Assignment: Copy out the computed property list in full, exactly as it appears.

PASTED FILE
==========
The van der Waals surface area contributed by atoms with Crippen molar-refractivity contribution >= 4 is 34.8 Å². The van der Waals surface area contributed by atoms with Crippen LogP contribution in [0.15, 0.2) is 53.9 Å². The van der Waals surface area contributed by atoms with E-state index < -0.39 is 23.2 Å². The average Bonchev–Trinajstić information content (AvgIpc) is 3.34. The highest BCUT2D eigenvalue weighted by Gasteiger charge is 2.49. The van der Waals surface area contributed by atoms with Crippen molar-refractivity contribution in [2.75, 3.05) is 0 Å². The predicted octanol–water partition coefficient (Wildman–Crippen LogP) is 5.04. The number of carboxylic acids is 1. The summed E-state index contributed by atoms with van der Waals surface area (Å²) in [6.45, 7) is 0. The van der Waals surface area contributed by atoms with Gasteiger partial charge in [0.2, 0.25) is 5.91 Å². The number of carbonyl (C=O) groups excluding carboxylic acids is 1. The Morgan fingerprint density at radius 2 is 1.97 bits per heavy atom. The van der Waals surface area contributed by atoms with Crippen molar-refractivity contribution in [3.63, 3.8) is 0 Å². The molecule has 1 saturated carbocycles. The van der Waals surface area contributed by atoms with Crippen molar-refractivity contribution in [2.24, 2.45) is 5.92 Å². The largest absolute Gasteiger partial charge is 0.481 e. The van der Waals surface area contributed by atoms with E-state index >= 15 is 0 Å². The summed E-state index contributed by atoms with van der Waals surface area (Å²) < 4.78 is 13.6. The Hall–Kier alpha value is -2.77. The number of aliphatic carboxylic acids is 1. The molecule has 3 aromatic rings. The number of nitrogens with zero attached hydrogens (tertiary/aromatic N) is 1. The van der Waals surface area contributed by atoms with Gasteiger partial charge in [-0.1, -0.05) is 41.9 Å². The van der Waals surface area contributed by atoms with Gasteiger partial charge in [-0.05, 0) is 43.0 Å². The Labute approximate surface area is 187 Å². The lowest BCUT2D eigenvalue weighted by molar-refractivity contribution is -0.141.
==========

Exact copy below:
The van der Waals surface area contributed by atoms with Crippen molar-refractivity contribution >= 4 is 34.8 Å². The van der Waals surface area contributed by atoms with Crippen LogP contribution in [0.15, 0.2) is 53.9 Å². The van der Waals surface area contributed by atoms with E-state index < -0.39 is 23.2 Å². The average Bonchev–Trinajstić information content (AvgIpc) is 3.34. The highest BCUT2D eigenvalue weighted by Gasteiger charge is 2.49. The van der Waals surface area contributed by atoms with Crippen molar-refractivity contribution in [2.75, 3.05) is 0 Å². The predicted octanol–water partition coefficient (Wildman–Crippen LogP) is 5.04. The number of carboxylic acids is 1. The summed E-state index contributed by atoms with van der Waals surface area (Å²) in [6.45, 7) is 0. The van der Waals surface area contributed by atoms with Gasteiger partial charge in [0.2, 0.25) is 5.91 Å². The number of carbonyl (C=O) groups excluding carboxylic acids is 1. The Morgan fingerprint density at radius 2 is 1.97 bits per heavy atom. The van der Waals surface area contributed by atoms with Crippen molar-refractivity contribution in [3.63, 3.8) is 0 Å². The molecule has 1 saturated carbocycles. The van der Waals surface area contributed by atoms with Crippen molar-refractivity contribution in [2.24, 2.45) is 5.92 Å². The largest absolute Gasteiger partial charge is 0.481 e. The van der Waals surface area contributed by atoms with E-state index >= 15 is 0 Å². The summed E-state index contributed by atoms with van der Waals surface area (Å²) < 4.78 is 13.6. The Hall–Kier alpha value is -2.77. The number of aliphatic carboxylic acids is 1. The molecule has 3 aromatic rings. The number of nitrogens with zero attached hydrogens (tertiary/aromatic N) is 1. The van der Waals surface area contributed by atoms with Gasteiger partial charge in [-0.1, -0.05) is 41.9 Å². The van der Waals surface area contributed by atoms with Gasteiger partial charge in [-0.05, 0) is 43.0 Å². The Labute approximate surface area is 187 Å². The lowest BCUT2D eigenvalue weighted by molar-refractivity contribution is -0.141.